2016 Share Market Volatility

Given the volatility of investment markets all around the world since the beginning of 2016, a larger weighting towards defensive assets is a good thing for investors that cannot tolerate investment portfolio price fluctuations. That being said, adjusting your investment portfolio now should not be a decision to be taken lightly as your portfolio should already contain a good balance between your Defensive (cash, fixed interest, etc.) versus Growth (shares, property, etc.) assets that suit your investment style.

Volatility Index (VIX) Chart 2011 – 2016

Vix

The VIX volatility chart above is a known gauge of ‘fear and greed’ in investments. Basically, the higher the value, the higher the level of fear and uncertainty between investors – for professionals with a long term view, this is good time to buy. The lower the value, the more the greed or contentment between investors – a good time to sell. Since the last quarter of 2015 heading into 2016, the VIX values (highlighted) has been increasing. In our opinion and if you have a long term horizon, this is an ideal time to look for opportunities and acquire investments.

VIX vs ASX200 Chart December 2015 – February 2016

ASX200 & VIX - 19 Feb 16

The above chart shows the relationship between VIX (volatility) and the ASX200 index from December 2015 to 19 February 2016. This chart shows a general inverse relationship between the volatility and the ASX200. When share prices were higher (January 2015 to April 2015), there was less volatility and as volatility increased from May 2015 to current (February 2016), the ASX200 share index header lower. As the volatility index is still rather high, there may be further weakness in Australian shares.

Asset Class Returns & Swings 2008 – 2015

Asset Class Returns 2008-2015

The above chart shows the asset class swings for Cash, Fixed Interest (Term Deposits, Bonds, Treasury Notes, Government & Corporate Debt), Listed & Unlisted Property as well as Shares from 2008 – 2015. As was evident during the Global Financial Crisis (GFC, 2008), Property and Shares were heavily affected. The GFC was the largest financial crisis since the great depression of the 1930s and we (in Australia at least) have not fully recovered from it. A common pattern that can be seen in the above chart is that the prior year’s best performing asset is usually not this year’s best performer. Hence, the asset allocation plus diversification of your investment portfolio is paramount and we suggest that professional advice is sought.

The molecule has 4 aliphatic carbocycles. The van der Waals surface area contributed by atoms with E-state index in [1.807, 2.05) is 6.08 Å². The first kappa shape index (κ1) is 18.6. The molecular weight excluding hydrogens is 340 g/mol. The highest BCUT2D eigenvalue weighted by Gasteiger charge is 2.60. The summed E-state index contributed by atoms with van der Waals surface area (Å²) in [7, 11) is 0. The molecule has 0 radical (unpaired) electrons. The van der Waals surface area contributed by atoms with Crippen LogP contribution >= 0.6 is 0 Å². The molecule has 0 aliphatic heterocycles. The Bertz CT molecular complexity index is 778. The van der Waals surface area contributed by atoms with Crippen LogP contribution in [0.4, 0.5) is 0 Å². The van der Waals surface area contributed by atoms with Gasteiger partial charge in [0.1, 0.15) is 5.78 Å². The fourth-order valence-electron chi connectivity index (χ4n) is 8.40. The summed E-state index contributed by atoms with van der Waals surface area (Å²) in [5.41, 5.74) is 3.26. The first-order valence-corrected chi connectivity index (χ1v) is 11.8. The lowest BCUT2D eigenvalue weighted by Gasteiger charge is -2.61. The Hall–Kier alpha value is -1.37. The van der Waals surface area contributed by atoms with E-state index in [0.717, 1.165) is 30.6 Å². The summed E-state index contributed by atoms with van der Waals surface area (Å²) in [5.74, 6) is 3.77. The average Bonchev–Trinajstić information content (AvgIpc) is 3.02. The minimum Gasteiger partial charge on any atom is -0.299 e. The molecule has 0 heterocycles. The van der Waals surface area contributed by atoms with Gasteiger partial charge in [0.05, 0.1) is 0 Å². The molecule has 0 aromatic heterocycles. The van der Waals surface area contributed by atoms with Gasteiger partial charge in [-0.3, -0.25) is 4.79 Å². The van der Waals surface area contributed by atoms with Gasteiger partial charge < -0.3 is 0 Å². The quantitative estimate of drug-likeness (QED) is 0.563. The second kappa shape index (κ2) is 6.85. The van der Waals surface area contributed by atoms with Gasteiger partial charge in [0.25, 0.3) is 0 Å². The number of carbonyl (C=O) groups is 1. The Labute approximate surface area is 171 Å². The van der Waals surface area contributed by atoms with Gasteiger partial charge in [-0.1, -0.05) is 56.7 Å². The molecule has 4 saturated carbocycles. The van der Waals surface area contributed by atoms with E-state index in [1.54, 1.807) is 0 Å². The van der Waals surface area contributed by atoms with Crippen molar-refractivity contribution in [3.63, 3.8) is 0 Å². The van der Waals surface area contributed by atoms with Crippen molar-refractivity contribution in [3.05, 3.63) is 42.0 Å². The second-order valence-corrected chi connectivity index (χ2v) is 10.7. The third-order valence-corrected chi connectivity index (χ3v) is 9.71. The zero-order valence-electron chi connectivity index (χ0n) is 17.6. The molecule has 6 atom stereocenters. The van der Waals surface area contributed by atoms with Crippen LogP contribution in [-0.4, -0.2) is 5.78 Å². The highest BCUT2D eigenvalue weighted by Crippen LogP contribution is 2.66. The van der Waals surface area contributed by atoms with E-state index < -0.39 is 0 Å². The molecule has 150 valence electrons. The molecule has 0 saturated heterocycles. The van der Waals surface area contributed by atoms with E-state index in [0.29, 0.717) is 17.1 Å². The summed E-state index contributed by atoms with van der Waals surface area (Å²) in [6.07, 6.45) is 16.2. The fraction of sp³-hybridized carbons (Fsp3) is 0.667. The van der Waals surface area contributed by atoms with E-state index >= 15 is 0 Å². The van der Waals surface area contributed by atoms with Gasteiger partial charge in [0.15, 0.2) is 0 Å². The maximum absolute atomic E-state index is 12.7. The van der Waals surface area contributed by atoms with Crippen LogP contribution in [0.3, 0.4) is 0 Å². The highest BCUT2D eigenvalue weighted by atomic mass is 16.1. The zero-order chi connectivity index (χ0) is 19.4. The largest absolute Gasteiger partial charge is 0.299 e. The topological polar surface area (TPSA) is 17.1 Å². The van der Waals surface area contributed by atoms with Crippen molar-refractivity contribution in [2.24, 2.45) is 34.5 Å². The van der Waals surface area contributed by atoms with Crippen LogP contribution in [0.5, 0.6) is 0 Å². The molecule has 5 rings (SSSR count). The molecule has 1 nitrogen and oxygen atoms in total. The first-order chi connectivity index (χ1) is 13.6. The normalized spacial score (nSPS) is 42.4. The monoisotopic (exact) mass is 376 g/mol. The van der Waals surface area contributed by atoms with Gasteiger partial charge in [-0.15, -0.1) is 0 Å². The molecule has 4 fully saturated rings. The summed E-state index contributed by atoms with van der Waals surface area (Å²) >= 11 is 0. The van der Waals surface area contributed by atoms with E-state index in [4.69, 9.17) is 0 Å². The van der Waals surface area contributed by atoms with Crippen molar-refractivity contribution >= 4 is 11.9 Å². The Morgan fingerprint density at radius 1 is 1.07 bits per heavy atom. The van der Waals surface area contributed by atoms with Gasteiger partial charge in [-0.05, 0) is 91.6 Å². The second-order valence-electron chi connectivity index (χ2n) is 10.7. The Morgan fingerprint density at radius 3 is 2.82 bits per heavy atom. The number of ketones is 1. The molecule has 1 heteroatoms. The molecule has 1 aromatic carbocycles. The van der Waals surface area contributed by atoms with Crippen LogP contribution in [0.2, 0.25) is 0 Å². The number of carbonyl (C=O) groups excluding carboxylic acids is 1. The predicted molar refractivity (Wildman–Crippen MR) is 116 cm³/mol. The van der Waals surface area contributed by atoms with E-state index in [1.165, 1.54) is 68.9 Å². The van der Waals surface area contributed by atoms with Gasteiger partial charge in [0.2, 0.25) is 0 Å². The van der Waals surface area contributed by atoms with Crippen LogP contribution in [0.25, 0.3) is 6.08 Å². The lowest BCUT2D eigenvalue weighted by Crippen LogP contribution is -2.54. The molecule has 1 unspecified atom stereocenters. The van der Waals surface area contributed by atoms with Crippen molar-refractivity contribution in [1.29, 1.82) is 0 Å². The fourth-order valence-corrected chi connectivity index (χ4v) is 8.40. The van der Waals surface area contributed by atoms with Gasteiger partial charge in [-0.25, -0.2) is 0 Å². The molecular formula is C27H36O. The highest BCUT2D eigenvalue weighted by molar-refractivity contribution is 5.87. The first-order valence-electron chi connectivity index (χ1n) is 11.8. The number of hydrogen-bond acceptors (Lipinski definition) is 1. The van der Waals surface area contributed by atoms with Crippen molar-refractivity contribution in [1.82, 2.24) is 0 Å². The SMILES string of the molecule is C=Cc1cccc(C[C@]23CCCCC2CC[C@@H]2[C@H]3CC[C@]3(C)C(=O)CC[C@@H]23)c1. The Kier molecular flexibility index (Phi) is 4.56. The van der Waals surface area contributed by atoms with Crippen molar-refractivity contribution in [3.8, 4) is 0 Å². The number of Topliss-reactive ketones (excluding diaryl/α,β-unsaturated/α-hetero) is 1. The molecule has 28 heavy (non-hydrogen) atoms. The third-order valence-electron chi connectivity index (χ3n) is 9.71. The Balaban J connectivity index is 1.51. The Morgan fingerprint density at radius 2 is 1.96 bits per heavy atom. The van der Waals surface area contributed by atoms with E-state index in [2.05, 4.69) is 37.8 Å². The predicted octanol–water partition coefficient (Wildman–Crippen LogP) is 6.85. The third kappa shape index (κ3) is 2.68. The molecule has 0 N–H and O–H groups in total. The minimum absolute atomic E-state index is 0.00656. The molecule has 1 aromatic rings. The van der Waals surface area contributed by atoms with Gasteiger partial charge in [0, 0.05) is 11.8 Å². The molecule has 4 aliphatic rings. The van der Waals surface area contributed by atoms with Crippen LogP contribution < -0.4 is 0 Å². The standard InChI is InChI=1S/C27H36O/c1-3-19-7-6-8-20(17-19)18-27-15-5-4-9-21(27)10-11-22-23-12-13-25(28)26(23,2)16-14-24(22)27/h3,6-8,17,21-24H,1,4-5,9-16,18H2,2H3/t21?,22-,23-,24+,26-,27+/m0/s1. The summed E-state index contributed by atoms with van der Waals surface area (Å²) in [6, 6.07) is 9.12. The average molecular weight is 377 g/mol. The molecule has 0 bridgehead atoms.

On a purely technical basis, the ASX and most international markets are in bear (negative) return territory. Is there something to be really concerned about? Perhaps only the slowing down of China and the country’s levels of debt is weighing heavily on investors’ minds (psychological). There is talk of a potential second GFC if China’s debt and currency pegging issues blow out.

We must realise that the US and China are the two largest producers of GDP – a common measure of the value of all goods and services produced (financial activity and wealth). China is moving deeper towards a consumption society versus the construction and production orientation of the past. This has relevance to natural resource consumption, especially for exporters of resources such as Australia – sales  are down to a large extent. This can be categorised as fundamental factors affecting the economy. There are also oversupplies of oil. Iran (with vast oil reserves) has now re-joined the world economy and the US is the largest producer of oil (taken over Saudi Arabia).

Resource stocks are in heavy bear territory with the outlook on minerals, metals, precious metals, oil, gas and the like not so optimistic for the next few years. It seems technology has played an important part in building efficiencies (car fuel consumption, hybrid & electric cars and Tesla power packs for house that store solar energy as batteries for use during the night as examples), as well as schemes promoting the use of natural resources such as the sun via both commercial and retail solar power as well as wind via commercial turbine power generation.

All being said, if you are investing for the next 10 to +30 years, the current economic and financial issues will literally be insignificant and just a blip on a long term (upwards direction) chart…

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